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About Triarius

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    Full Blown Model Geek
  • Birthday 02/14/1951

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  1. It's an even bigger "No, No, NO, NO!" with acrylic paints—unless yo plan to use the whole bottle fairly soon, as in "now."
  2. From a chemical point of view, that's not too surprising. I can envision an acrylic-urethane polymer, but it's likely a new, not entirely understood or completely tamed beast. Ain't technology wunnerful!
  3. Did any of the underlying paint come up? I agree that the surface of the model does not look clean, and any acrylic paint want's a clean surface. I assume the metallic paint is new. You say it is thoroughly dry, but you may be deceived. Metallic enamel paints outgas and cure more slowly than other enamels, due to the nature of metallic pigments, which actually impede the migration of solvents out of the paint.
  4. It works well in tight areas and compound curves because of the high surface tension. The only time it may not is over very deep, sharp corners in the middle of a large decal, such as overlapping an aileron, rudder, or elevator line. In those cases, regardless of method, cutting the decal along the line is usually necessary as well as usually authentic.
  5. I agree that your surface looks too rough. That, I think, is most of your problem. My former technique: Soak decal until it starts to release from the backing. Apply setting solution or water to surface. Remove decal from water, wick away excess water by touching to a paper towel. Apply and position decal. Blot excess water from surface. Apply decal solvent. If there are air bubbles, I prefer to use a blade, rather than a pin, especially if setting in water. See also my current technique. Water's surface tension makes it hard for it to escape from a small, circular pin hole. The slight cut
  6. Oh, you're asking about Tamiya Tape, not something else you saw on Sprue Bros! I misunderstood.
  7. I spray Future slightly differently depending on conditions and its age. Older Future, especially if its been exposed to UV light and warm temperatures tends to loose solvent. In such a case, I spray as I would a fresh bottle on a test piece. If results are good, then that's all I do. As this is the last or next to last step on a completed model, taking the time to evaluate how older Future is behaving is worth it. If results are less than expected, I increase the pressure. If 25 psi isn't sufficient, I may dilute slightly with 90% isopropyl, never water or Windex. I don't use Windex as a re
  8. Didn't know or remember that. Tells you how long it's been since I used Dullcoat. And your suspicions about heat and humidity and Future are correct. In fact, that applies to any acrylic coating. Enamels are more tolerant, but even they can be surprisingly affected. I live next to an inland, freshwater sea. It's always humid, here, even in winter the outside humidity is high. Didn't get any air conditioning at all until about five years ago, so I learned how to use Future under conditions of high heat and high humidity from the start. That air conditioner was worth every penny!:yahoo:/> T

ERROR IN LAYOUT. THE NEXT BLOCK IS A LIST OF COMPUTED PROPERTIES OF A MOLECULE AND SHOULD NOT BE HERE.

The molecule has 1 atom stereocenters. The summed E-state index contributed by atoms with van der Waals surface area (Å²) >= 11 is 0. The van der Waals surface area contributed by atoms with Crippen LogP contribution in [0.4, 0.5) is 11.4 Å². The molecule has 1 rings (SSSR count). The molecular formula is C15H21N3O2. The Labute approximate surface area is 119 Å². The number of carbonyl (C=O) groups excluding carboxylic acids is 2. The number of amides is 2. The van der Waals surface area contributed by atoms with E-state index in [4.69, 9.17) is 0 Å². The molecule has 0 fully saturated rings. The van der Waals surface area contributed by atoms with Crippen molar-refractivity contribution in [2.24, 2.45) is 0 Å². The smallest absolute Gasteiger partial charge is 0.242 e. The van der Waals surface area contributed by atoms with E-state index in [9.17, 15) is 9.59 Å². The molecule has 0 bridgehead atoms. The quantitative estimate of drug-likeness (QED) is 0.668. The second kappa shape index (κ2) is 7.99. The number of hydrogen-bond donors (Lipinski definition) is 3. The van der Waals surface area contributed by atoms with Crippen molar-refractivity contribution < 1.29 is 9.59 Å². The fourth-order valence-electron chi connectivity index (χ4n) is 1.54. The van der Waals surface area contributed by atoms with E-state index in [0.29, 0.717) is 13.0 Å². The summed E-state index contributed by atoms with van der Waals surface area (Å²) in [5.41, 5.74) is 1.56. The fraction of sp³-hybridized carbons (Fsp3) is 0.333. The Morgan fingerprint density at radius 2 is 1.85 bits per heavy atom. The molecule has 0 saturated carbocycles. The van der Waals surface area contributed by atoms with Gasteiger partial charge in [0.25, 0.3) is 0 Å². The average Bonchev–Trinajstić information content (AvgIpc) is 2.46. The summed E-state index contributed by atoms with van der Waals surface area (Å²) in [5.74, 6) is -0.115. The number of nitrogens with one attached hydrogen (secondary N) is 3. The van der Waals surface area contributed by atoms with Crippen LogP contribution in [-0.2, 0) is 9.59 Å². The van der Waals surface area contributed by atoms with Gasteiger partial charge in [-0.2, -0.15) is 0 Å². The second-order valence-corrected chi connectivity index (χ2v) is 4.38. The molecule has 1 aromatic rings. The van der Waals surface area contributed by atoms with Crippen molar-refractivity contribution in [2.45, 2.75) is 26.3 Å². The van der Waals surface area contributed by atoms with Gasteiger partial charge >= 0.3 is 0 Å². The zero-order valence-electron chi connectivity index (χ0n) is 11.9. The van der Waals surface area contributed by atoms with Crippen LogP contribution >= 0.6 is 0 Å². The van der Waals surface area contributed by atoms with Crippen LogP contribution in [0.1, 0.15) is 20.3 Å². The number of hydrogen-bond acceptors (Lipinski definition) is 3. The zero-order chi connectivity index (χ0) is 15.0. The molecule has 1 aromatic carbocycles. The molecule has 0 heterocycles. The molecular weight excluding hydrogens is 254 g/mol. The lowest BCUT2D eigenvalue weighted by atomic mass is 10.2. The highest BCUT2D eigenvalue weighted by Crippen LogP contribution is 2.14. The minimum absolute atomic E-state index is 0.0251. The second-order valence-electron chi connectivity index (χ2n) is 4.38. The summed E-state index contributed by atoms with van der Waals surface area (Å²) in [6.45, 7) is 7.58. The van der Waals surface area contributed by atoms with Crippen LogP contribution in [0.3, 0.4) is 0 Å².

9. I must disagree. Like most coatings, Future is not a brainless application. Once I learned to use it, I never looked back. Rattle cans, like Dullcoat, are fine if you have a spray booth, or don't think toxicity matters that much, or just don't want to "learn a new technology." That last is a very valid reason. Rattle cans are fast, easy—and expensive. If they're worth it to you, fine. This is a hobby, it's supposed to be fun. (Who 'a' thunk it?:rolleyes:/>) The beauty of Future, as far as I'm concerned, it that it can be applied equally well with a brush or an airbrush; you can get any deg
  10. Answer to first question: That's S.O.P. (Standard Operating Procedure.) Answer to second question: No. I already asked. They were perplexed when I told them what it was for. :lol:/>
  11. Use a low viscosity resin with the longest pot life available, and the softest mold-making material you can. Avoid undercuts in the mold.
  12. peanut oil: takes some time, but won't hurt plastic. Soak for ~1 week or more. Harmless to humans unless allergic. Simple green: very few things this won't dissolve, given time. If older than ~30 years: yellow mustard. Testors used a mustard oil derivative in their tube glue in the 50's and 60's, maybe early 70's or later for older stock. Alkali salts, (oven cleaner): dangerous, but often very effective. Alkali burns don't hurt until it's too late. Rubber gloves, eye protection, and vinegar close by are necessities. Brake fluid: Toxic but often effective.
  13. Yes, you can pour this into a platinum cured silicone rubber mold, though in my opinion it is not the best choice for making small parts. Lots of people use it. If it's what you have, by all means use it. USE ONLY WITH ADEQUATE VENTILATION! Most polyester resins have a very strong odor, and it's not good for you. Some, and their curing agents, are sensitizers, too. If you breathe it, everything will smell and taste of polyester resin for several days afterwards. Wear gloves (nitrile) long sleeves and pants, and eye protection. Most of these can get hot enough to burn you as they cure. Don't m
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